|Deputy Chief of Military History|
Examples of Total War
1. The Request: Data on examples of "total war," total war being defined as war in which the objective was extermination of the enemy or rendering the enemy incapable of self-defense, i.e., winning by knockout rather than points.
2. Wars of Extermination: Of the two types of total war as defined above, the first, extermination, was characteristic of ancient and medieval times and of modern times outside the direct framework of Western Civilization. Examples:
a. Third Punic War, 149-146 B.C.: The Romans, although already dominant over the Carthagenians, attacked Carthage to destroy it completely. Ninety percent of the population died during the siege, the rest were sold into slavery, and the city totally destroyed.
b. The Mongol Invasions westward under Jenghiz Khan and his sons, 1211-1240's A.D.: Crossing the Himalayas, Jenghiz and 150,000 Mongols defeated Persian Empire forces, destroyed great cities of Bokhara, Samarkand, and Herat (present Uzbek SSR and Afghanistan), and slaughtered their populations as well as defending forces. Continuing similar invasions in subsequent years as far as present Yugoslavia and western Poland.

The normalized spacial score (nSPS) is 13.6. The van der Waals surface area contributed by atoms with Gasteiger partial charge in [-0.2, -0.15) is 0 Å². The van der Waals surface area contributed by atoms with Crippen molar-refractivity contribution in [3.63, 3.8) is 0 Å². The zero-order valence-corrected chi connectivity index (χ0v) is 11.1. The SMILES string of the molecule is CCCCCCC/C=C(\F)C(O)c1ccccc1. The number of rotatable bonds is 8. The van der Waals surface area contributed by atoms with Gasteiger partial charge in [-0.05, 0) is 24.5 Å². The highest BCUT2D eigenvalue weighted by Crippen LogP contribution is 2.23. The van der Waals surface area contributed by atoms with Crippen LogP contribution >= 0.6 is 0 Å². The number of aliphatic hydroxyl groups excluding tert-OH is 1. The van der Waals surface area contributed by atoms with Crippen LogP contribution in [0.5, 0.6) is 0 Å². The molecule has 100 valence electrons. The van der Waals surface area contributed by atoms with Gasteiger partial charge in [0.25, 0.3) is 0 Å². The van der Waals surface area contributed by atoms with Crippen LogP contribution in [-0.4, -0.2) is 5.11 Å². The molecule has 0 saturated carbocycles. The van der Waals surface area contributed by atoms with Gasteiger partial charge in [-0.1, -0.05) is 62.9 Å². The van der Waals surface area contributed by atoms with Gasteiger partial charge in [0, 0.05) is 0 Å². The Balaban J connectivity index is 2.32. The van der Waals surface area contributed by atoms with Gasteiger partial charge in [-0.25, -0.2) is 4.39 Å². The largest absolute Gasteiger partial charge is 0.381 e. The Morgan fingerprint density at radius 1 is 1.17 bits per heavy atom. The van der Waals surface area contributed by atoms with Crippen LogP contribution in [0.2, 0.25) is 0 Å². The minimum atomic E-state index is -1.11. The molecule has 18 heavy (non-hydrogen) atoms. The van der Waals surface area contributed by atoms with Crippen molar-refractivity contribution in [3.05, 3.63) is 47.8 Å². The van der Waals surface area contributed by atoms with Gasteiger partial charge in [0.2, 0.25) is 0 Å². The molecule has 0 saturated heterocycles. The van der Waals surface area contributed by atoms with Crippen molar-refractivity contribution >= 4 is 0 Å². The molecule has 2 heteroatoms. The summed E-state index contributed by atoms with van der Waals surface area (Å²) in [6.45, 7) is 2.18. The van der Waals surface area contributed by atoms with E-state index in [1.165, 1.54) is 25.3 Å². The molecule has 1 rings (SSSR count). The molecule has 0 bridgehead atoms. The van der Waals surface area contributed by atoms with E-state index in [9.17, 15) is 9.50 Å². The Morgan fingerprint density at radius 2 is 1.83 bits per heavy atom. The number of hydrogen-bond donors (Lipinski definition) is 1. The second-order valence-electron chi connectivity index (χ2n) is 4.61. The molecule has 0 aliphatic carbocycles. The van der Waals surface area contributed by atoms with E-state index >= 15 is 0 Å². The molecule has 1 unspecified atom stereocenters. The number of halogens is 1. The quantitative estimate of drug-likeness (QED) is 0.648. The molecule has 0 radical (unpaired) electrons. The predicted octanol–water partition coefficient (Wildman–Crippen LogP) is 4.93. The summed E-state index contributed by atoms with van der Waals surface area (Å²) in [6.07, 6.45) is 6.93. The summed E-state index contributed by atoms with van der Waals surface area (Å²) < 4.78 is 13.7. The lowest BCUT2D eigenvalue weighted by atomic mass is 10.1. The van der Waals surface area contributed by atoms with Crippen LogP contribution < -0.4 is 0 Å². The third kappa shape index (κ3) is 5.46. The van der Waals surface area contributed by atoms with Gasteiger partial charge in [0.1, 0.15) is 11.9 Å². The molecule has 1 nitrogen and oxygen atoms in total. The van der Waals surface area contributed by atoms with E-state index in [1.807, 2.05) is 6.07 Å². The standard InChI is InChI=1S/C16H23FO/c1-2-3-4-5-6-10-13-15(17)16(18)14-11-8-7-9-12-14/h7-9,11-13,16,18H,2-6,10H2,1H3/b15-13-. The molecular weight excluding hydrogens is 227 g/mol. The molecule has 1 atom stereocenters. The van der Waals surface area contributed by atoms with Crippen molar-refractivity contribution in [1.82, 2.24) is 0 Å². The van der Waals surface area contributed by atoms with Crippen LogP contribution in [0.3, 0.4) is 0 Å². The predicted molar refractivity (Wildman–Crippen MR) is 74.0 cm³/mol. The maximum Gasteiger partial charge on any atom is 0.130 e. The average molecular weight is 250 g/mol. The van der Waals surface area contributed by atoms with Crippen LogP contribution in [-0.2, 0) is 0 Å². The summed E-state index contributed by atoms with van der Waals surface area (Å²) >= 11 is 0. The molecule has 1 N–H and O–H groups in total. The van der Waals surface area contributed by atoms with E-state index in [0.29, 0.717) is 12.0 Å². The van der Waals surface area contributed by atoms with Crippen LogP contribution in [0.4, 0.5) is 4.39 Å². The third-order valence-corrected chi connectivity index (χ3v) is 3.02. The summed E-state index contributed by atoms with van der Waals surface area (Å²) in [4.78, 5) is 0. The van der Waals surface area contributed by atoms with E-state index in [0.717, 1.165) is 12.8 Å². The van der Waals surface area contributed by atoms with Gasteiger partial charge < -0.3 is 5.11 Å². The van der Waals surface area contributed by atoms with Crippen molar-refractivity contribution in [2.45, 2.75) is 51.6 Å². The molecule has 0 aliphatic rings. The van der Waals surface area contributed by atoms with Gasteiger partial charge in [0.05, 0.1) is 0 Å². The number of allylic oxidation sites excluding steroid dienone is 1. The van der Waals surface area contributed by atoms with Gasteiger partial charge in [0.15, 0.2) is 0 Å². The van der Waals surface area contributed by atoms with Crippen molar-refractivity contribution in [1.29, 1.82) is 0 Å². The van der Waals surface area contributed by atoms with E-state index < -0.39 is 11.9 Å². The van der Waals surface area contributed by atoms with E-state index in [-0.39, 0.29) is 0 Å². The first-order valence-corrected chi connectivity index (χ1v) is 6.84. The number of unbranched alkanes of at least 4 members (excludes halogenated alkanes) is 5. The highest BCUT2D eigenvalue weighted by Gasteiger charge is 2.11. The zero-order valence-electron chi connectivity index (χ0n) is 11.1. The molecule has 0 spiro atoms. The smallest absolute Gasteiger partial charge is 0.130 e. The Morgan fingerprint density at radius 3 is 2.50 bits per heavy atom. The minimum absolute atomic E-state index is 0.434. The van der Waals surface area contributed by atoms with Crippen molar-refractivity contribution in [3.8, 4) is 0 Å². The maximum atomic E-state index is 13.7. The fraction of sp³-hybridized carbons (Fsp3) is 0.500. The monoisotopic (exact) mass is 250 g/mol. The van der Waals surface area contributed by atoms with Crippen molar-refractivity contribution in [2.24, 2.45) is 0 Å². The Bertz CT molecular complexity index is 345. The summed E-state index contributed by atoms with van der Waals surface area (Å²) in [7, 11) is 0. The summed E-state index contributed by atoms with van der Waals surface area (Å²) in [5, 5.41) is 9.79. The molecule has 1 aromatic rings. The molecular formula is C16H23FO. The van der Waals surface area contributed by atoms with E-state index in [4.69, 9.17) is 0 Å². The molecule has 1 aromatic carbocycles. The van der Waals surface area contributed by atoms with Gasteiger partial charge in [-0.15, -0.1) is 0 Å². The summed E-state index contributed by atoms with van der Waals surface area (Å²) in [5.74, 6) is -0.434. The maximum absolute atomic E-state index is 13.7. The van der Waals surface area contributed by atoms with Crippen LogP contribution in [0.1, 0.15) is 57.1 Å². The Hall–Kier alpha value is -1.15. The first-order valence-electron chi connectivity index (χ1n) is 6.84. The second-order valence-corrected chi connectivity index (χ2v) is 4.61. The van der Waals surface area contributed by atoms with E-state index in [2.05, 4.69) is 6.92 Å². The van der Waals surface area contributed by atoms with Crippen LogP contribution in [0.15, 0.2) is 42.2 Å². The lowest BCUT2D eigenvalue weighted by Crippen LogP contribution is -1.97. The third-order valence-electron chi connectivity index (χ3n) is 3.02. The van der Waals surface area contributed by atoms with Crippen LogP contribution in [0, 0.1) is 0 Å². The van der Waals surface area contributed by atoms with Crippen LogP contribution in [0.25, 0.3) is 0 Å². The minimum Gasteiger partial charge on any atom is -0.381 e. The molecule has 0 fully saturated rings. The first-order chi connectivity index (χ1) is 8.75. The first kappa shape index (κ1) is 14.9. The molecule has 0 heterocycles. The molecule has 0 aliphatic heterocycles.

c. The Albegensian Crusade, 1209-1245, a religious war in southern France contemporaneous with the Mongol invasions, although much smaller in scale, nevertheless involved the bulk of the fighting nobility of all France and achieved its objective of exterminating the Albigensian heretics.
d. In more modern times, in the Haitian War of Independence, 1800-1804, not only the white opposing forces but almost all whites in the population were exterminated. (Actually, far more French troops were struck down by disease than by blacks.)
e. The Taiping Rebellion in China, 1850-1864, a civil war, in which it is claimed 25 million people perished before the Manchu dynasty, with the aid of foreign military adventurers (as "Chinese" Gordon), put down the revolt.
f. The Paraguayan War, 1865-1870, though provoked by Paraguay's dictator Lopez, led to invasion by Brazil, Argentina, and Uruguay that literally decimated the Paraguayan population (some 200,000, including 28,000 adult males, surviving out of a prewar population of 1,850,000).